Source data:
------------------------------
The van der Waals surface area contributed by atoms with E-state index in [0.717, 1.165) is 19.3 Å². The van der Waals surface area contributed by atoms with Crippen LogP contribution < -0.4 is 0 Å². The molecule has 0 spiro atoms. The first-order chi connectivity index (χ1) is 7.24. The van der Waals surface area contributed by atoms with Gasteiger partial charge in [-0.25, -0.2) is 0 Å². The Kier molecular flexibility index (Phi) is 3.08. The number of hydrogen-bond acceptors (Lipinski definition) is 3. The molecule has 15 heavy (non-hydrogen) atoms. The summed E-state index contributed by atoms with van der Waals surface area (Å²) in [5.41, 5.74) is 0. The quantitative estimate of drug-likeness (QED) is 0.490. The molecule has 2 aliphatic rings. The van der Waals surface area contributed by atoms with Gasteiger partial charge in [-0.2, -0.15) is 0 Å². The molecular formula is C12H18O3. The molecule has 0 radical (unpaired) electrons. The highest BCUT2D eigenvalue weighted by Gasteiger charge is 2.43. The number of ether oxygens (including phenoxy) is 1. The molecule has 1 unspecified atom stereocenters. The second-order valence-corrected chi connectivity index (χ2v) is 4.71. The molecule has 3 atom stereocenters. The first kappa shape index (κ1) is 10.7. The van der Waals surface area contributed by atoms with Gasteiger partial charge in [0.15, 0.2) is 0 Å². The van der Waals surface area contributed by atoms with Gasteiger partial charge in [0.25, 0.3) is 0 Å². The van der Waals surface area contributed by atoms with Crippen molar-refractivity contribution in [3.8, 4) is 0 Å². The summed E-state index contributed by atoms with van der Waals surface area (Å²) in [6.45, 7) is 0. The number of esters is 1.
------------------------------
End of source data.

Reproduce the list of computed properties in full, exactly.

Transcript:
The van der Waals surface area contributed by atoms with E-state index in [0.717, 1.165) is 19.3 Å². The van der Waals surface area contributed by atoms with Crippen LogP contribution < -0.4 is 0 Å². The molecule has 0 spiro atoms. The first-order chi connectivity index (χ1) is 7.24. The van der Waals surface area contributed by atoms with Gasteiger partial charge in [-0.25, -0.2) is 0 Å². The Kier molecular flexibility index (Phi) is 3.08. The number of hydrogen-bond acceptors (Lipinski definition) is 3. The molecule has 15 heavy (non-hydrogen) atoms. The summed E-state index contributed by atoms with van der Waals surface area (Å²) in [5.41, 5.74) is 0. The quantitative estimate of drug-likeness (QED) is 0.490. The molecule has 2 aliphatic rings. The van der Waals surface area contributed by atoms with Gasteiger partial charge in [-0.2, -0.15) is 0 Å². The molecular formula is C12H18O3. The molecule has 0 radical (unpaired) electrons. The highest BCUT2D eigenvalue weighted by Gasteiger charge is 2.43. The number of ether oxygens (including phenoxy) is 1. The molecule has 1 unspecified atom stereocenters. The second-order valence-corrected chi connectivity index (χ2v) is 4.71. The molecule has 3 atom stereocenters. The first kappa shape index (κ1) is 10.7. The van der Waals surface area contributed by atoms with Gasteiger partial charge in [0.15, 0.2) is 0 Å². The van der Waals surface area contributed by atoms with Gasteiger partial charge in [0.25, 0.3) is 0 Å². The van der Waals surface area contributed by atoms with Crippen molar-refractivity contribution in [3.8, 4) is 0 Å². The summed E-state index contributed by atoms with van der Waals surface area (Å²) in [6.45, 7) is 0. The number of esters is 1.